Dina Mackay, from Broughty Ferry, can speak and write Gaelic but no longer uses the language every day.
Dina, who learned Gaelic from her time spent in Lewis as a six-year-old, has backed the attempt by the council to introduce the language to youngsters.
She said: “Fewer and fewer people use it, so we do need to think of some way to get people interested in it.
“I think getting people to learn the language at a young age is really the only way that people will pick it up.
“If parents can help teach them, or learn it with them, that would help encourage people to pick up Gaelic.
“If the council want to introduce it to a younger generation I think that would be the right thing to do, and they should try and make it easily accessible online so it’s easy for children to engage with.”
She has stated that she does not think introducing signs in Dundee is a good use of council money, as it is a language that is rarely spoken in the modern day.
She said: “The only thing I have against these plans would be the signs they seem like a total waste of money.
“It’s not just reading the words on the sign I doubt people would understand the pronunciation.”Supporting Gaelic is statutory duty for councilsBosses of two organisations involved in Dundee City Council’s plans to introduce Gaelic in the city have backed the campaign.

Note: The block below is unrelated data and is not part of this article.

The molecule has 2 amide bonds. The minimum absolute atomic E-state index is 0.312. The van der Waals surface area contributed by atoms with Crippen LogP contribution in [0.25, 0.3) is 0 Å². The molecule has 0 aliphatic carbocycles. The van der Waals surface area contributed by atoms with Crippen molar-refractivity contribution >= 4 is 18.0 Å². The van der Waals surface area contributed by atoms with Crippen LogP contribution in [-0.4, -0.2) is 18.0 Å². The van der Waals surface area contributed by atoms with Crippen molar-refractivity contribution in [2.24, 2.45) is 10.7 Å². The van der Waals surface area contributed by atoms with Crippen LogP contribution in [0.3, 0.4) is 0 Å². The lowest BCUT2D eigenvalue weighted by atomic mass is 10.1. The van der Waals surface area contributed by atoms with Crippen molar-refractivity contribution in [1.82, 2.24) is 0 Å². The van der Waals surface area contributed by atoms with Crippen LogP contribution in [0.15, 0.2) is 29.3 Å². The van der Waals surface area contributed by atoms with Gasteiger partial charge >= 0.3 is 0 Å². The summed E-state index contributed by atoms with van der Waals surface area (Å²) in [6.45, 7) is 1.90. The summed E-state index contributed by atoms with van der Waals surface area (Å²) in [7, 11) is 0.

City council leader Ken Guild stated in the report: “Dundee City Council is committed to giving equal respect to the Gaelic language in recognition of its status as one of Scotland’s national languages, its contribution to the richness and diversity of Scottish culture and its importance within our nation’s heritage.
“Since Dundee does not have a large number of people who speak Gaelic today, the council will take a positive but proportionate approach in our efforts to promote the Gaelic language, including action to enhance the status of Gaelic and promote the acquisition and learning of the language.
“In line with Dundee’s commitment to be a ‘city of culture’, we will place particular emphasis on opportunities to promote Gaelic through support for cultural activities and events.”
John MacKay, CEO at Brd na Gidhlig, who provided guidance to the council on the plans, said: “The statutory duty on public authorities to develop and implement Gaelic language plans is an integral part of the Gaelic Language Scotland Act 2005 which was supported by all political parties.
“The plans play an important role in helping bodies to contribute to national outcomes, for example in strengthening national identity, and they have proven successful in other areas where the great majority of people do not speak Gaelic but many have an interest in it.
“The Dundee City Council Gaelic plan will give further stimulus to existing activity and will give more people native Scots and in-comers alike access to Gaelic language and culture.
“Modern Dundee is a forward-looking city and we welcome support for Gaelic in such an exciting place.”